WASHINGTON, D.C.—Radiation dose safety presents an outstanding opportunity for radiologists to add value and assert their role in the care continuum, according to a pair of presentations at the annual meeting of AHRA.
During the first presentation, Chris Tomlinson, MBA, administrative director of radiology at the Children's Hospital of Philadelphia (CHOP), described his organization’s experiences in creating a pediatric radiation safety initiative. One issue was the general public doesn’t quite understand the risk, but that doesn’t stop them from being concerned, as was evidenced by focus groups conducted by CHOP.
“What came back from the focus groups was ‘dose, dose, dose,’” said Tomlinson. “That’s what moms, dads, everyone was looking at.”
Shawn McKenzie, MPA, president and CEO of Ascendian Healthcare Consulting, who also spoke, added that the media doesn’t help and often sensationalizes the radiation risk of even a single CT scan.
A strong radiation dose safety program can provide better care for patients and, if marketed properly, can calm the fears of the public while serving as a differentiator for providers.
Tomlinson and McKenzie broke down the components of a radiation safety program, including:
- Radiation safety committee – Team should include stakeholders from radiology, IT, risk management/legal, the C-suite level, and a medical physicist.
- Optimized workflows – Providers must understand upstream workflows to a micro level, including all the providers involved.
- Protocols – Multiple phantoms should be used to better reflect variation in patient size. There is a need to make sure protocols haven’t been modified erroneously, and automated software can help to manage protocols and provide surveillance.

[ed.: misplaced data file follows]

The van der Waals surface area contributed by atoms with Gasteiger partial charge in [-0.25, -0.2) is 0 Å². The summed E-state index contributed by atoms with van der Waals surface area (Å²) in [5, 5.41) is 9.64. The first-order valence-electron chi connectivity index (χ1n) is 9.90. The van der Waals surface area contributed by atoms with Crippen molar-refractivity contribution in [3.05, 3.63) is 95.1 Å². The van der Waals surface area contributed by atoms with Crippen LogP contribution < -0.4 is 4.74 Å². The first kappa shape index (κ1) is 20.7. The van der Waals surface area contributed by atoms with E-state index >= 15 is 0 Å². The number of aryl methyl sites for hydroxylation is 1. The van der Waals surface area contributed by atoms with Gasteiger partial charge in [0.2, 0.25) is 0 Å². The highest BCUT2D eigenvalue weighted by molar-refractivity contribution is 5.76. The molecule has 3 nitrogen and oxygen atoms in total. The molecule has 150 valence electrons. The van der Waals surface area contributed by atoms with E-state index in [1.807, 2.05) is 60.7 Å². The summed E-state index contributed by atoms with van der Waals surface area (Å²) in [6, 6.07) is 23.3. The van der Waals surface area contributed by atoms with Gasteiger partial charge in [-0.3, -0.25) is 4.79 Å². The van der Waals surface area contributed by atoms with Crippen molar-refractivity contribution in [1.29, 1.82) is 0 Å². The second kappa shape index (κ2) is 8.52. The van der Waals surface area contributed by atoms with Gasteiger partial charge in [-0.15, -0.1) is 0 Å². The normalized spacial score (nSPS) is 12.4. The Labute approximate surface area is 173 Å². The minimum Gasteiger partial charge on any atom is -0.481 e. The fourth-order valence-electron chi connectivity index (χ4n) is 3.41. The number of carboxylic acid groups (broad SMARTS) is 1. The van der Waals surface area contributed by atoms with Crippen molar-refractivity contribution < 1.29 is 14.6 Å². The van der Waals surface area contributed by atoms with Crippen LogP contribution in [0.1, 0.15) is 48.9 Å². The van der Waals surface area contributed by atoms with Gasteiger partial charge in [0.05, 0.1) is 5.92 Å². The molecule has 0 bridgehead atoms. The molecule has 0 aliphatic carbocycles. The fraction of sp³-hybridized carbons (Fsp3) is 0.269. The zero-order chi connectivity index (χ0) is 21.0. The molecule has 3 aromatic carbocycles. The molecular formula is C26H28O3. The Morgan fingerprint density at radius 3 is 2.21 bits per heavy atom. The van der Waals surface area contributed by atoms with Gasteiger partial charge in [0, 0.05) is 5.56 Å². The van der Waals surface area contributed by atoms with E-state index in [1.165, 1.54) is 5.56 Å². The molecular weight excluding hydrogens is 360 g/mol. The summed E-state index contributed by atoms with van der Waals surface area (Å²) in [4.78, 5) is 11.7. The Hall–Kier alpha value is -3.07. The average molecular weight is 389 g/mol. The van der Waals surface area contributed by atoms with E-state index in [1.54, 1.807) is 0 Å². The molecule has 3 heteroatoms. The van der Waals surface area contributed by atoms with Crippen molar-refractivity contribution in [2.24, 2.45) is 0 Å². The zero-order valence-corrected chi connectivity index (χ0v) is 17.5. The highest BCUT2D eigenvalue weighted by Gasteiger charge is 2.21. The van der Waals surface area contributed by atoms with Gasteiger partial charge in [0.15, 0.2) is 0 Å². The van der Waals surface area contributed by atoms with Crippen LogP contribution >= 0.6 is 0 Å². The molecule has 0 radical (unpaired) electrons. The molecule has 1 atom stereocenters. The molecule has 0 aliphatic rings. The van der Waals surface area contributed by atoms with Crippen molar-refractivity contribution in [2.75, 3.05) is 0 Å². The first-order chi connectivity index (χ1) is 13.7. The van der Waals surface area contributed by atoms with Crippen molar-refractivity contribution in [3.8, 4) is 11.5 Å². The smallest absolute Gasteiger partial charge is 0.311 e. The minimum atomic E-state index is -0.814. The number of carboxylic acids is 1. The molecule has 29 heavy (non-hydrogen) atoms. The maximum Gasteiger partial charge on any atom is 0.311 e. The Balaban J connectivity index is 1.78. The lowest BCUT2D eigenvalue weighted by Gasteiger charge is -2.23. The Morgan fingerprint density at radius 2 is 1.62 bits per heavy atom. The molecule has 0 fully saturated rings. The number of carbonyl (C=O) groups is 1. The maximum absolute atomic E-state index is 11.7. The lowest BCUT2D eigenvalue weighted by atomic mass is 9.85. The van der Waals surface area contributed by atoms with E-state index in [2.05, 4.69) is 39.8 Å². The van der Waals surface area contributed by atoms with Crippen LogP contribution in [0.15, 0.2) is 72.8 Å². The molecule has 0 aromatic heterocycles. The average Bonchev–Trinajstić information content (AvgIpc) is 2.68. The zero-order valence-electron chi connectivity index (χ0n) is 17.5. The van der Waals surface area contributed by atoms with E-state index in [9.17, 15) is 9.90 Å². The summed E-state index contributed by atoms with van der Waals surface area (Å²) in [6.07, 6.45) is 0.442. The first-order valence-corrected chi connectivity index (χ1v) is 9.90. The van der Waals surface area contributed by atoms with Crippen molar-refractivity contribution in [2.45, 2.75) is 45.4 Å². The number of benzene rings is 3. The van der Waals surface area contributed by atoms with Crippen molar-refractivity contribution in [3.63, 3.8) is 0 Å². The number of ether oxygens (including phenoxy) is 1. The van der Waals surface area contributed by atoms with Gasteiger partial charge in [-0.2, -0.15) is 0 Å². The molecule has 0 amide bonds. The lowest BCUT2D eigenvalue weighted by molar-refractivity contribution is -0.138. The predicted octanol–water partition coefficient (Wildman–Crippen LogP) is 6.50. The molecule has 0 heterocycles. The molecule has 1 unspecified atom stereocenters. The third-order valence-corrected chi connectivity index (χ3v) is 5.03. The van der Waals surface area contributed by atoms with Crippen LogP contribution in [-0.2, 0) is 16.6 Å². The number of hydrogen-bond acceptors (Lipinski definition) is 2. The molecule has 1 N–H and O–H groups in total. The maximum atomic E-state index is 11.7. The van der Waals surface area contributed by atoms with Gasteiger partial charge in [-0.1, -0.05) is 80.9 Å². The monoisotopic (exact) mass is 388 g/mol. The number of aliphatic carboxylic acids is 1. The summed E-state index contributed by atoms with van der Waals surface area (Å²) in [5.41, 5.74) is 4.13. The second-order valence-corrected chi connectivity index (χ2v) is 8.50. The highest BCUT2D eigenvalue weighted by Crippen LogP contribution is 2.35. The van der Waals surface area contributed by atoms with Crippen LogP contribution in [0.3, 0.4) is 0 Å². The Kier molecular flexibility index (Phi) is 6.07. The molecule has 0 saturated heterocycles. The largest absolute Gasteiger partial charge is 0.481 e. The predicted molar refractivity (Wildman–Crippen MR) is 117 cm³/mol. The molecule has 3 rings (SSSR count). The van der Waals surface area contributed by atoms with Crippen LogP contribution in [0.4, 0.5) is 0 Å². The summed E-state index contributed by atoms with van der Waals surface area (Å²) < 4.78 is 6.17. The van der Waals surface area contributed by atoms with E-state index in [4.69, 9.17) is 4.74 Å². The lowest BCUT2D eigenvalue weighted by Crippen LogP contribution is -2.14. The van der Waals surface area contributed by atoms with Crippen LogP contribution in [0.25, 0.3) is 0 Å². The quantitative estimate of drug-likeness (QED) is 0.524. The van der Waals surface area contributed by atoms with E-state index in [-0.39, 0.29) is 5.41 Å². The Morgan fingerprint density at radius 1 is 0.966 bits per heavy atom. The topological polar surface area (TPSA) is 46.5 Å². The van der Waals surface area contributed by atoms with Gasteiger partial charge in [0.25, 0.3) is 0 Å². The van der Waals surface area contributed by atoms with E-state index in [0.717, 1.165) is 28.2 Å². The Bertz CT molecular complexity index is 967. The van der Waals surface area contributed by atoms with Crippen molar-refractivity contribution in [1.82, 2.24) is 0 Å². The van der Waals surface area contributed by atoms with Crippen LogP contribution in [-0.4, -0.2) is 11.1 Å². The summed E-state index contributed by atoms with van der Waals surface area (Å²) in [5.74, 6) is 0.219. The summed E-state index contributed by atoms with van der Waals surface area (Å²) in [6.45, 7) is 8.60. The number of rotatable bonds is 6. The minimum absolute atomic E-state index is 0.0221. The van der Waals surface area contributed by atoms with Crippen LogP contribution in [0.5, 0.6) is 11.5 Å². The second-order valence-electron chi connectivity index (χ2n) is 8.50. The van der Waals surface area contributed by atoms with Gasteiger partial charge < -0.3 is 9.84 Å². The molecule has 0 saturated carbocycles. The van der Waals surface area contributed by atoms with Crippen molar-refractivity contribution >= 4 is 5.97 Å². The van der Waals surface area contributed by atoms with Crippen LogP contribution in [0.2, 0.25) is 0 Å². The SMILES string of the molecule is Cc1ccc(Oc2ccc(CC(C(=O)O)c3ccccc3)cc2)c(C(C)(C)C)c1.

- Automated dose management solutions – Various software tools exist to help optimized workflow, provide dose data across the enterprise, and perform advanced phantom modeling.
- Policies and procedures – Policies should be reviewed and updated by the committee annually, and have detailed risk management steps along with tactics for communicating with patients.
- Risk management and legal – A provider’s risk management and legal team needs to be involved to share their concerns, and it won’t always be about dose itself. With radiation getting such a high profile in the media, some worry that scans won’t be ordered out of dose fears. “It can’t get in the way of medicine, bottom line,” said McKenzie.
- Outreach – In addition to educating patients, radiologists can reach out to referring physicians to make sure they are up to date on the latest technology and guidelines. This outreach can even extend to other providers in the community, said Tomlinson. “When we do see [pediatric studies] being done at greater than the ACR [dose] limits for adults, that becomes a concern. We’re not in the business of telling other hospitals what to do, but we do spend time calling those hospitals and offering our services.”
McKenzie was joined by Neomi Mullens, project manager for Ascendian Healthcare Consulting, for a second presentation, which included a look at radiation dose legislation at the state level. California’s law, which took effect in July 2012, focused on CT dose management, incident reporting and dictating dose values in the final report. However, the law had gaps and lacked clear definitions. Texas then refined the ideas in the California law and added fluoroscopy and radiation safety committees to the mix.
A similar law is awaiting hearing in the Connecticut house, and policymakers in all states are looking at the initial regulations from California and Texas, according to McKenzie and Mullens.